By Mike Burrrowes
NZD/USD traded with a downward bias at times on Friday night. NZD/USD fell to an intra-day low around 0.7880 as global equity markets fell sharply (see Majors section below). A recovery in risk sentiment late Saturday morning has seen the currency recovery to 0.7950.
Our NZD/USD “fair value” range has fallen almost 1 cent to 0.7260 – 0.7460 over the past week, suggesting some downside risk to the currency in the near-term. The move lower over the past week was driven by a fall in the NZ-US 3-year interest rate differential falling from 2.67% to 2.65%; and fall in our weekly risk appetite index from 43.7% to 38.9%.
NZD/AUD briefly fell to 0.7610 on Friday night, but has recovered to around 0.7650 currently. Our short-term NZD/AUD model suggests the cross is fairly valued at this level. The fair value range is currently 0.7600 to 0.7800. However, over the next 12 months we continue to forecast a gradual appreciation in the cross to around 0.8500. The move higher will be driven by a sharp narrowing in NZ-AU interest rate differentials as we expect the RBNZ to raise rates by around 100bps over the next 12 months. In contrast, our NAB colleagues expect another 25bp cut from the RBA over the next 12 months.
Looking to the week ahead, the local highlight will be the release of the RBNZ six-monthly Financial Stability Report on Thursday morning. Soon after the FSR, check out the Government’s September quarter accounts. Is the fiscal situation improving as much as expected, following the quake-impacted 2010/11 fiscal year? As for the monthly reports, on Wednesday we have electronic card transactions for October. On Thursday, we have the BNZ PMI and ANZ-RM consumer confidence data due for release. Friday completes the data week with Food Prices for October.
Concerns on Friday night about a ‘disorderly’ Greek default kept risk sentiment on the back foot. In this backdrop, there was some “safe haven” demand for the USD.
The ongoing concerns about Greece saw equity markets slide again on Friday. The Euro Stoxx 50 index shed another 2.4% and ended the week down almost 7%. The S&P500 index lost only 0.6% on Friday night. Our risk appetite (scale 0 – 100%) remained unchanged at 34.5%, we below its long-run average of 50%. US 10-year government bonds dropped 5bps to 2.03%.
EUR/USD shed over 1 cent to 1.3710 early Saturday morning. The move occurred after the draft of the G20 communique disappointed markets by not providing any new policy measures to stem the European debt crisis. Markets were hoping for a stronger commitment from the G20 to bolster the EFSF. A late session recovery in US equity markets – recovering from -1.8% to -0.6% - saw EUR/USD bounce back to 1.3800.
US non-farm payrolls for October were weaker-than-expected (80k vs. 95k expected). However, the details were better, with upward revisions to last month’s data and a fall in the unemployment rate (9.0% vs. 9.1% previously). However, the reaction to the employment data was muted, highlighting a market exhausted after a week of European headlines.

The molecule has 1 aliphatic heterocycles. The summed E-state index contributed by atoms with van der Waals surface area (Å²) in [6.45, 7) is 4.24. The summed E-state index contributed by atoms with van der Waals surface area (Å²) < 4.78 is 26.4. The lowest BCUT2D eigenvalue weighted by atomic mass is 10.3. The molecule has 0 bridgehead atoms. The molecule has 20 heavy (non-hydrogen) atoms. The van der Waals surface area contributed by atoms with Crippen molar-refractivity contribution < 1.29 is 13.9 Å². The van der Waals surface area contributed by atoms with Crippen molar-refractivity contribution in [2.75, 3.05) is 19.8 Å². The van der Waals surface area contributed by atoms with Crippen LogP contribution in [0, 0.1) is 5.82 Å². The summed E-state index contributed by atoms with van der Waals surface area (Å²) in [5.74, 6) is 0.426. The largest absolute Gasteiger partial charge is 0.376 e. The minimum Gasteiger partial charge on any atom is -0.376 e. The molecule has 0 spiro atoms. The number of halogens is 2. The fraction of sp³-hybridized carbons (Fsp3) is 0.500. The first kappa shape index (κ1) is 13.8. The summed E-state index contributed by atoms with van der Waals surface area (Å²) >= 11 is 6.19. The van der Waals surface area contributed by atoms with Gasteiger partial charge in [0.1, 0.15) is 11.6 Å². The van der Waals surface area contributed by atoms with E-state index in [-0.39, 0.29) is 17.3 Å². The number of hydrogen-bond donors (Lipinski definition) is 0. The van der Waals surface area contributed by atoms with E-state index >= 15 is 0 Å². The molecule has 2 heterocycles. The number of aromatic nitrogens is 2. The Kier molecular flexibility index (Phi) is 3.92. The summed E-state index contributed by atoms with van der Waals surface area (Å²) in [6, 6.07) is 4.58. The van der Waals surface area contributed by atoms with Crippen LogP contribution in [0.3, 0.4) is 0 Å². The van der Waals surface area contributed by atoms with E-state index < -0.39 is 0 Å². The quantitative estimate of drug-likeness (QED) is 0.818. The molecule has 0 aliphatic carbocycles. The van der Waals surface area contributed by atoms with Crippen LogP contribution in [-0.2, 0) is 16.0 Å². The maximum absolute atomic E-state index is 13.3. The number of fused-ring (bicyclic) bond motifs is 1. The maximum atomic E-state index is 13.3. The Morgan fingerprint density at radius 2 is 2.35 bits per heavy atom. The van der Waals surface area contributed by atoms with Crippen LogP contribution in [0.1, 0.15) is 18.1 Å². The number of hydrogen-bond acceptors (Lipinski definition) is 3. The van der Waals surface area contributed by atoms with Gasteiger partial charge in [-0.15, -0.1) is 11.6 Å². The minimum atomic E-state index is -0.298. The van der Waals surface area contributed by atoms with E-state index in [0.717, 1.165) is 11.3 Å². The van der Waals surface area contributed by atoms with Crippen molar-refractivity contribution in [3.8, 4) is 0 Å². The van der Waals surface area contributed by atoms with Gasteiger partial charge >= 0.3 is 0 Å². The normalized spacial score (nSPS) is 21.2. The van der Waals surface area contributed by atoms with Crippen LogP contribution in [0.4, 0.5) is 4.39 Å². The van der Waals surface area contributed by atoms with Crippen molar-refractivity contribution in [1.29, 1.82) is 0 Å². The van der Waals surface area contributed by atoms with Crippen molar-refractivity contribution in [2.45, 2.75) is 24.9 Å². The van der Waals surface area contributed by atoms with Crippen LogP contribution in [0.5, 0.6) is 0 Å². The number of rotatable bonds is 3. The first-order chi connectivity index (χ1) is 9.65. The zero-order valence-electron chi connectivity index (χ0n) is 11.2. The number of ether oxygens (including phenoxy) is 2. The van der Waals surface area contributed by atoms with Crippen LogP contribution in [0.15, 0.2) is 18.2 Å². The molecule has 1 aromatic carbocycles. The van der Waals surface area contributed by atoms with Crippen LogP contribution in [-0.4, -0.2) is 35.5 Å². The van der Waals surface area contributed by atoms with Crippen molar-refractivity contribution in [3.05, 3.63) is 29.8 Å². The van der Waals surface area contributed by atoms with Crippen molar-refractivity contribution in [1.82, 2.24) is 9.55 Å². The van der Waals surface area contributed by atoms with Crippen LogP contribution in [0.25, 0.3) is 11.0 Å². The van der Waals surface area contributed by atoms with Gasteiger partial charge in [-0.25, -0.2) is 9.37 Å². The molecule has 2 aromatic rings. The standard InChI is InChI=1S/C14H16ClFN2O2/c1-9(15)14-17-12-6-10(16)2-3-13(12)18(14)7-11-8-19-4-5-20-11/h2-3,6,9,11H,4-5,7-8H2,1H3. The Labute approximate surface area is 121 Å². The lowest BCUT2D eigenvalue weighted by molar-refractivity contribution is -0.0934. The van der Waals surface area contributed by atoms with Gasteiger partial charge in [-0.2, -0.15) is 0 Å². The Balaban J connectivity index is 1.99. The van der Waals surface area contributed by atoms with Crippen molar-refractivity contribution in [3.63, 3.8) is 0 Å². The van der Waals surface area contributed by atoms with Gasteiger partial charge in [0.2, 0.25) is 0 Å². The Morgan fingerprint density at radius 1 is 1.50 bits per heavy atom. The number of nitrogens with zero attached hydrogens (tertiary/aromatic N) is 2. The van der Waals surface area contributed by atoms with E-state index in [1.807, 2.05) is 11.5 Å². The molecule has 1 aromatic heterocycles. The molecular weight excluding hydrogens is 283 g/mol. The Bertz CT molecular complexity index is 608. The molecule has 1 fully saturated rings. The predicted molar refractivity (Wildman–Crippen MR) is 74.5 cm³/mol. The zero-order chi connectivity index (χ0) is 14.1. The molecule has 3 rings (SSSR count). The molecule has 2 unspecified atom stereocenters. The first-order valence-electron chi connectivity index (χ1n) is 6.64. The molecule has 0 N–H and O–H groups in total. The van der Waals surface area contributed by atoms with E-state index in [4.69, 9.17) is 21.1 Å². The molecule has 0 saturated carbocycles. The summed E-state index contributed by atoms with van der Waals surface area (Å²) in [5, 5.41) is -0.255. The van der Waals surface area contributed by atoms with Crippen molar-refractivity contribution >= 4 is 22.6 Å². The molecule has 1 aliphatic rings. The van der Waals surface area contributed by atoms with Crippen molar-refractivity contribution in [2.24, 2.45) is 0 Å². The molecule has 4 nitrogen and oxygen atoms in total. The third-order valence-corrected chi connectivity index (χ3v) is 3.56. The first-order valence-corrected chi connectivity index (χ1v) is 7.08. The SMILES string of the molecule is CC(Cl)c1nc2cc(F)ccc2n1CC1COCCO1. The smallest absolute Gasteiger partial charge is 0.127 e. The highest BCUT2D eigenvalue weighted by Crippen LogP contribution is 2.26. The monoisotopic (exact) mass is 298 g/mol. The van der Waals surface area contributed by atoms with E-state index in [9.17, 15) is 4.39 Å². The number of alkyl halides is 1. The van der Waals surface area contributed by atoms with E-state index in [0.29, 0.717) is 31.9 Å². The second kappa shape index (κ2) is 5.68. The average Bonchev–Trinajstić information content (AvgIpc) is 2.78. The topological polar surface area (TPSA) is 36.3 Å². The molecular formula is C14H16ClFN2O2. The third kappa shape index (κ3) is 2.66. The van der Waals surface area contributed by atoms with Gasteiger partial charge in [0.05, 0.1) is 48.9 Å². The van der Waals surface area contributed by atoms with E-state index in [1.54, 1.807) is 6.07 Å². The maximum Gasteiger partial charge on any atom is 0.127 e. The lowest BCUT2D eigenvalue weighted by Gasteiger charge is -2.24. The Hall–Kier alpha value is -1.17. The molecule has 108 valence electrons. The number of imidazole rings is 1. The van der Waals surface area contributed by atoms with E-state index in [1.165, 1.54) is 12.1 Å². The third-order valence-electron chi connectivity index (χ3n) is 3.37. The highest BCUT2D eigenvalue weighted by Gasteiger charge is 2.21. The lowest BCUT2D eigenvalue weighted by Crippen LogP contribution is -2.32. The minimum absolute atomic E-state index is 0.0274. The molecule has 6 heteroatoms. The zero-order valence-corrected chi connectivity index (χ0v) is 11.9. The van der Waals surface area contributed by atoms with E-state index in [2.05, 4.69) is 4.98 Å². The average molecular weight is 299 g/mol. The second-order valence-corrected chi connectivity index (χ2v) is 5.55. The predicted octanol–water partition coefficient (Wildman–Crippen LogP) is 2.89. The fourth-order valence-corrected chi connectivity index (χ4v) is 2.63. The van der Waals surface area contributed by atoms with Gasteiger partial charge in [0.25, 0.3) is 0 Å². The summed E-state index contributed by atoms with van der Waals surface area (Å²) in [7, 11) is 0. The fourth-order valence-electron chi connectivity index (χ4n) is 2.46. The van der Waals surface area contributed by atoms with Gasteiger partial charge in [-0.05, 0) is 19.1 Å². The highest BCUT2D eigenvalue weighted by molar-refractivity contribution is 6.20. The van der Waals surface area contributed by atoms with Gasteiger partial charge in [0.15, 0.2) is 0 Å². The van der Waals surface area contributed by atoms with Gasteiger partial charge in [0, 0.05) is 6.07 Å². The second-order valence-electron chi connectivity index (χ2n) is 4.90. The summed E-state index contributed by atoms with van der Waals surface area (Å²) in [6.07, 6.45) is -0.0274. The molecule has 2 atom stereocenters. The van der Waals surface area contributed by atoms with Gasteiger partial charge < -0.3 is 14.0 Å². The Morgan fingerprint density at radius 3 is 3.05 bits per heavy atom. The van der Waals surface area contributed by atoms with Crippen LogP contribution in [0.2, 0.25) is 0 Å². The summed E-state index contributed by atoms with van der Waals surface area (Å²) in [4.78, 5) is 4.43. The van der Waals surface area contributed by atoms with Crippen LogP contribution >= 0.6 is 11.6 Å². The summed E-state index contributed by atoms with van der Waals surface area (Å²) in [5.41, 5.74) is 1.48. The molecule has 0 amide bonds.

The risk-off tone in markets saw the USD index rise 0.3% to 76.90. In this backdrop, the risk sensitive AUD/USD fell from above 1.0400 to 1.0360. GBP/USD briefly fell to 1.5950 during the evening, but ended the week at 1.6030.
The CAD was the weakest performing currency on Friday, after the release of shocking employment data for Q3 (-54k vs. 15k expected). On the release of the data, USD/CAD surged from 1.0100 to an intra-day high of 1.0220.
Over the weekend, the much-hyped G20 meeting turned out to be a bit of a dud with a decided lack of meaningful progress on the major elements of the latest EU debt plan. In particular, there is resistance from Germany to the plan put forward by other members to increase resources for the IMF to enable it to boost the firepower of the EFSF. Overall it sounds as though the leaders were sidetracked by the dramas in Greece. While not the focus for markets right now, the G20 communique noted the need to accelerate moves towards market-driven exchange rates and mentioned China for the first time in that context.
Shortly after the close of markets on Saturday morning news broke that the Greek Prime Minister had won a parliamentary confidence vote, thereby seemingly avoiding a snap election that could have meant the end for the EU bailout deal. This should pave the way for a new coalition government in Greece to be formed.
Looking to the week ahead, the focus is likely to remain on the European debt crisis. On the data front, we have Eurozone retail sales tonight; UK industrial production on Tuesday; Chinese CPI, industrial production and retail sales on Wednesday; and the US University of Michigan consumer confidence survey on Friday. On the cental bank calendar, we the Bank of England rate decision on Thursday and several Fed speakers throughout the week.
Mike Burrowes is part of the BNZ research team.